When I left the Telluride Patient Safety summer camp, I was full of inspiration and energy. I promised to be a safety disciple. To bring the message of patient safety back to Georgetown. In one week I would be directing the “Orientation Cup,” a team building activity for Georgetown’s 200 incoming first year medical students on their first day of orientation. And I promised to incorporate the message of patient safety into my activity.
Even before attending the Telluride summer camp, I had designed my Orientation Cup to consist of team challenges that would build teamwork and communication skills, which are essential for a culture of safety. The students would compete at four different stations: the frozen scrubs contest, medical charades, the egg drop challenge, and the minefield (my personal favorite). In the minefield, blindfolded students would tiptoe around beanbags (mines) as their seeing partners gave verbal navigational directions. The… Continue reading
On Thursday our team accepted the faculty’s challenge and successfully piled even more people on and off of the teeter totter, in even less time, without breaking the eggs. Afterwards Dave congratulated us on an epic world record-setting accomplishment. I was so happy and proud of our teamwork! But last night, as I reflected on my contributions during the activity, I remembered doing something I wasn’t proud of.
On Tuesday, my teammate Collin had observed that wearing flip flops while inching backwards on the teeter totter was a potential source of error. So yesterday at the beginning of our record-setting performance, when I noticed Laura was wearing flip flops, I turned to her and told her she should take them off. I sensed her hesitation, which I quickly shot down by saying, “we noticed on Tuesday that someone in flip flops almost tripped.” Feeling the pressure from our team to… Continue reading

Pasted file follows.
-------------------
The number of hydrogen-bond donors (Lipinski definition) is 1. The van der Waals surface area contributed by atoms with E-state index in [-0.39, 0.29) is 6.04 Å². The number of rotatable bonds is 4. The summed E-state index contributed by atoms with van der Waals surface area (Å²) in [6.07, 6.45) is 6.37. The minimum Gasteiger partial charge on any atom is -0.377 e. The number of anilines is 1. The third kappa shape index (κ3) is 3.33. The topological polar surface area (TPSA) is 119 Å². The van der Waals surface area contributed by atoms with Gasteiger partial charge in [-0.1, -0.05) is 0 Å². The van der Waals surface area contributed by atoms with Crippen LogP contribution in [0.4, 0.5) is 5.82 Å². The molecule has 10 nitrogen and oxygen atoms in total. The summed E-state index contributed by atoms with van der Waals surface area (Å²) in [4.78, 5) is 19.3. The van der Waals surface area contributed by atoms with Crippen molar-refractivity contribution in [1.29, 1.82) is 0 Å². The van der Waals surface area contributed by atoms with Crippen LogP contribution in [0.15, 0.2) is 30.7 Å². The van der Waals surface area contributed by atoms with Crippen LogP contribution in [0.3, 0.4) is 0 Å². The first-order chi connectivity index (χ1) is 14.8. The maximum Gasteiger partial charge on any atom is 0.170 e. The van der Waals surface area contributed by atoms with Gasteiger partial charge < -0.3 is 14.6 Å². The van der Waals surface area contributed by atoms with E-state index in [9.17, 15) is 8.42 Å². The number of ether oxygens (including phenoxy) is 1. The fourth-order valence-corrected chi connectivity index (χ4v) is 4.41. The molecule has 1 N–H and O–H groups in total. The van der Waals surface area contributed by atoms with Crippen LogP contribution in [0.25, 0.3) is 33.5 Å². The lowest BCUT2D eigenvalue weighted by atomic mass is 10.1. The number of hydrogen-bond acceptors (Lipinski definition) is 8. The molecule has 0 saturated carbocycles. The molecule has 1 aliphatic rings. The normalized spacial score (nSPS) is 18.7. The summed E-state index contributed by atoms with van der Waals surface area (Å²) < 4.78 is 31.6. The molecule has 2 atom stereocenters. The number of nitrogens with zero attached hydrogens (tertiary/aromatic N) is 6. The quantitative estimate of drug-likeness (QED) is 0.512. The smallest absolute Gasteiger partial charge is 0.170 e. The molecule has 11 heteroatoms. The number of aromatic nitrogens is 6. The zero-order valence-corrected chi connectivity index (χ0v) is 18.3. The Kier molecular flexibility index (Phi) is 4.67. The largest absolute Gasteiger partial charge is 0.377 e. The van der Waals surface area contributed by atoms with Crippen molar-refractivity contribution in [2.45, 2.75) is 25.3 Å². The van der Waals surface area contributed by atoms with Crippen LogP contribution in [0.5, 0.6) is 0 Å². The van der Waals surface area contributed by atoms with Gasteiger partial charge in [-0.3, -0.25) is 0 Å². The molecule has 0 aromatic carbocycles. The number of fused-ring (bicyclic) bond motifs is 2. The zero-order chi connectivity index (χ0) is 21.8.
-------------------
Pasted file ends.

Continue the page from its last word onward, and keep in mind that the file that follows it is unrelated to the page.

I couldn’t help but notice the irony.
On Tuesday night we all hopped on a motorcoach (tour bus) for the 45-minute drive from Ellicott City to Baltimore for dinner at a restaurant on the harbor. As our team of safety-conscious faculty and students settled in for the drive, very few of us (myself included) bothered to put on our seat belts. Sure, we probably all wear them when we ride in normal cars, but tour buses are monstrous vehicles, so we’re immune from traffic injuries, right?
I was sitting next to Lua, our classmate from Ireland, and she did put on her seat belt. What a brazen challenge to my delusion of immortality! Lua made me second-guess myself, and for a few agonizing seconds I debated following her example. But then I decided, “hey, it must be just a goofy Irish thing. I’m an American, and I’m not gonna buckle… Continue reading
Today we talked about what a post-medical error investigation should look like, and (I think it was Dave) mentioned the importance of autopsies (great article PDF here), but autopsies aren’t covered by insurance. This was news to me, so I did some research.
Previously I had only learned about the early history of autopsies. Roman Law forbade the dissection of human cadavers in the 3rd Century BC. Although Galen‘s anatomical teachings were based only on animal dissections, and thus hopelessly flawed, his teachings on human anatomy survived essentially unchallenged from the 2nd through 14th Centuries AD. In the 14th Century the dissection of human cadavers resumed, and the field of anatomy experienced centuries of discoveries that both rocked the foundation of medicine and boosted the healing potential its practitioners (e.g. the discoveries of the circulatory and lymphatic systems). This summer I read a biography of John Hunter… Continue reading